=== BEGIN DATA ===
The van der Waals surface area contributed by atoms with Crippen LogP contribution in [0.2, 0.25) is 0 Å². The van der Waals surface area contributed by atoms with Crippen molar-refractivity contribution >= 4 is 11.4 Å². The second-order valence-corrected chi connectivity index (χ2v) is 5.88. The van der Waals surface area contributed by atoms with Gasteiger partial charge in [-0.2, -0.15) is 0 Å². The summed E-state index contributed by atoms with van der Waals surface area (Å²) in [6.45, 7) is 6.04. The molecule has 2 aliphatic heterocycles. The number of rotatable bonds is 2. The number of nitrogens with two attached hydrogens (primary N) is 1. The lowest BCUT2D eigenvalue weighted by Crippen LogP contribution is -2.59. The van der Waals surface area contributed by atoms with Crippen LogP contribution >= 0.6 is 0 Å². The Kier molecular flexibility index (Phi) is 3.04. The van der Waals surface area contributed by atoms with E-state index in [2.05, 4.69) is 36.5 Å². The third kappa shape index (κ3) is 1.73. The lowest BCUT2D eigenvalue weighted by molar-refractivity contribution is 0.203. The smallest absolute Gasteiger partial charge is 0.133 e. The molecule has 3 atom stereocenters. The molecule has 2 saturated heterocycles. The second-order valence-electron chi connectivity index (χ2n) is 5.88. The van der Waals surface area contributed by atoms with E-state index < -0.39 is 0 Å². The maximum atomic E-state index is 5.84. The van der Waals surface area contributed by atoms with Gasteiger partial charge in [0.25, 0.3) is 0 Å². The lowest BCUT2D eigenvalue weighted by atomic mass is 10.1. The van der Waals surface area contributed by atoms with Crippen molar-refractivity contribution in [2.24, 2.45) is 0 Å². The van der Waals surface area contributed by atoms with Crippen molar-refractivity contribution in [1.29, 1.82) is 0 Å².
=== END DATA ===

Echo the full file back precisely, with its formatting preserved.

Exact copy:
The van der Waals surface area contributed by atoms with Crippen LogP contribution in [0.2, 0.25) is 0 Å². The van der Waals surface area contributed by atoms with Crippen molar-refractivity contribution >= 4 is 11.4 Å². The second-order valence-corrected chi connectivity index (χ2v) is 5.88. The van der Waals surface area contributed by atoms with Gasteiger partial charge in [-0.2, -0.15) is 0 Å². The summed E-state index contributed by atoms with van der Waals surface area (Å²) in [6.45, 7) is 6.04. The molecule has 2 aliphatic heterocycles. The number of rotatable bonds is 2. The number of nitrogens with two attached hydrogens (primary N) is 1. The lowest BCUT2D eigenvalue weighted by Crippen LogP contribution is -2.59. The van der Waals surface area contributed by atoms with Crippen LogP contribution >= 0.6 is 0 Å². The Kier molecular flexibility index (Phi) is 3.04. The van der Waals surface area contributed by atoms with E-state index in [2.05, 4.69) is 36.5 Å². The third kappa shape index (κ3) is 1.73. The lowest BCUT2D eigenvalue weighted by molar-refractivity contribution is 0.203. The smallest absolute Gasteiger partial charge is 0.133 e. The molecule has 3 atom stereocenters. The molecule has 2 saturated heterocycles. The second-order valence-electron chi connectivity index (χ2n) is 5.88. The van der Waals surface area contributed by atoms with E-state index < -0.39 is 0 Å². The maximum atomic E-state index is 5.84. The van der Waals surface area contributed by atoms with Gasteiger partial charge in [0.25, 0.3) is 0 Å². The lowest BCUT2D eigenvalue weighted by atomic mass is 10.1. The van der Waals surface area contributed by atoms with Crippen molar-refractivity contribution in [2.24, 2.45) is 0 Å². The van der Waals surface area contributed by atoms with Crippen molar-refractivity contribution in [1.29, 1.82) is 0 Å².